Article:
Bankruptcy bubble: Will it soon burst?

High-profile reorganizations and liquidations will have a trickle-down effect.

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  • | 5:00 a.m. September 3, 2020
  • The Bar Bulletin
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Adina Pollan
Adina Pollan

Adina Pollan • The Florida Bar Business Law Section Executive Council

On Aug. 12, Stein Mart announced it filed for bankruptcy under Chapter 11.

The Jacksonville-based fashion specialty retailer followed an extensive list of prestigious retail brands that have done the same in 2020: Tailored Brands, Lord & Taylor, Neiman Marcus and Brooks Brothers, to name a few.

However, unlike most of the retail bankruptcies of 2020, Stein Mart is planning on closing all of its almost 300 stores.

While changing consumer habits initiated the decline of many brick-and-mortar brands in 2019 (i.e., Payless and Gymboree), the unprecedented demise of so many brands in 2020 can be blamed on the coronavirus pandemic.

Even with limited reopenings, numbers still are stagnating. Disney’s third-quarter earnings show a net loss of $4.72 billion, resulting from almost $1 billion less in expected revenue.

Retail is not the only sector suffering, as many restaurants also are on the brink of permanent closure as well.

What does this mean for Jacksonville? With any large Chapter 11 case, there often are trickle-down effects with local impact. For example, Stein Mart employed more than 8,000 people pre-pandemic and, according to a notice filed with the state, will lay off 134 employees from its Jacksonville headquarters alone.

There also are the landlords that counted on Stein Mart’s rent, as well as vendors that supplied merchandise and services.

With the loss of income that accompanies the loss of employment or of a large client, the next round of bankruptcies may start.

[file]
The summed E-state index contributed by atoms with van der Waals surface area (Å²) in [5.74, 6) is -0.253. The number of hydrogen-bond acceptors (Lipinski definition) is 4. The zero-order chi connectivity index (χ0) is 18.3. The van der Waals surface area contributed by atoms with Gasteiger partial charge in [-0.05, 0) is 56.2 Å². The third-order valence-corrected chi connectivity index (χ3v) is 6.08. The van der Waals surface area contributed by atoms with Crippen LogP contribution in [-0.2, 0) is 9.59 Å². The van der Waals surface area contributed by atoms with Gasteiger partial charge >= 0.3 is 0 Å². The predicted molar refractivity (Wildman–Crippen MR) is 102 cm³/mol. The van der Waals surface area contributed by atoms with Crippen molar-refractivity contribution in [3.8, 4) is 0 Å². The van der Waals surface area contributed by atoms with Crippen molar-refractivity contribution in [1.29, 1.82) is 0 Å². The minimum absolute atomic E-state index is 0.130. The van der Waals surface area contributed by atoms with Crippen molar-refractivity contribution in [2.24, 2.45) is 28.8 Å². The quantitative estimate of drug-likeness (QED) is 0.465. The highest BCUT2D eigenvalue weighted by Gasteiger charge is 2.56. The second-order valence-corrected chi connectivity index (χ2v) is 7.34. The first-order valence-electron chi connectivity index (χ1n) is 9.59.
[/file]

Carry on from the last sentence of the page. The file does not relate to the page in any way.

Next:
For lower-income people, Chapter 7 may be the proper vehicle for shedding excess debt to have a fresh start.

But what about the landlords and local vendors? Fortunately, there is a new tool that was serendipitously made available by Congress just before the pandemic hit.

The Small Business Reorganization Act, signed into law by President Donald Trump on Aug. 23, 2019, became effective in February 2020, just one month before the U.S. economy was impacted by COVID-19.

Under the SBRA, a new Subchapter V was created under Chapter 11. Many changes were implemented to make bankruptcy a more viable option for small businesses and high net worth individuals.

The goal of the SBRA was to facilitate the development of a consensual plan of reorganization, with the process streamlined and costs reduced.

A Subchapter V trustee acts more like a mediator, aiming to get the debtor and creditors to agree to a plan that works, and then ensures the debtor makes timely payments under the plan, similar to a Chapter 13 trustee.

There is no payment of quarterly fees to the U.S. Trustee, which often can push a teetering business over the edge. A debtor is required to file a plan of reorganization within 90 days of the petition date (filing date).

Lastly, a small business owner’s personal assets can be protected by Subchapter V.

According to the statistics published by the U.S. Bankruptcy Court for the Middle District of Florida, in July 2020, Jacksonville had only 292 new filings, compared to 468 new filings in July 2019.

There appears to be a downward trend in local filings, as the gap in year-to-date filings for calendar year 2020 is increasing with each month.

But coming off a record-shattering 11th year of expansion, coupled with the fastest recession in American history, the bankruptcy bubble may be prepared to burst.

As with any trickle-down effect, the results may be slow, but without new employment opportunities for those laid off, and without fresh sources of revenue for vendors, bankruptcy may be a forthcoming conclusion.

Adina Pollan is the owner of Pollan Legal. Her practice includes bankruptcy and commercial litigation.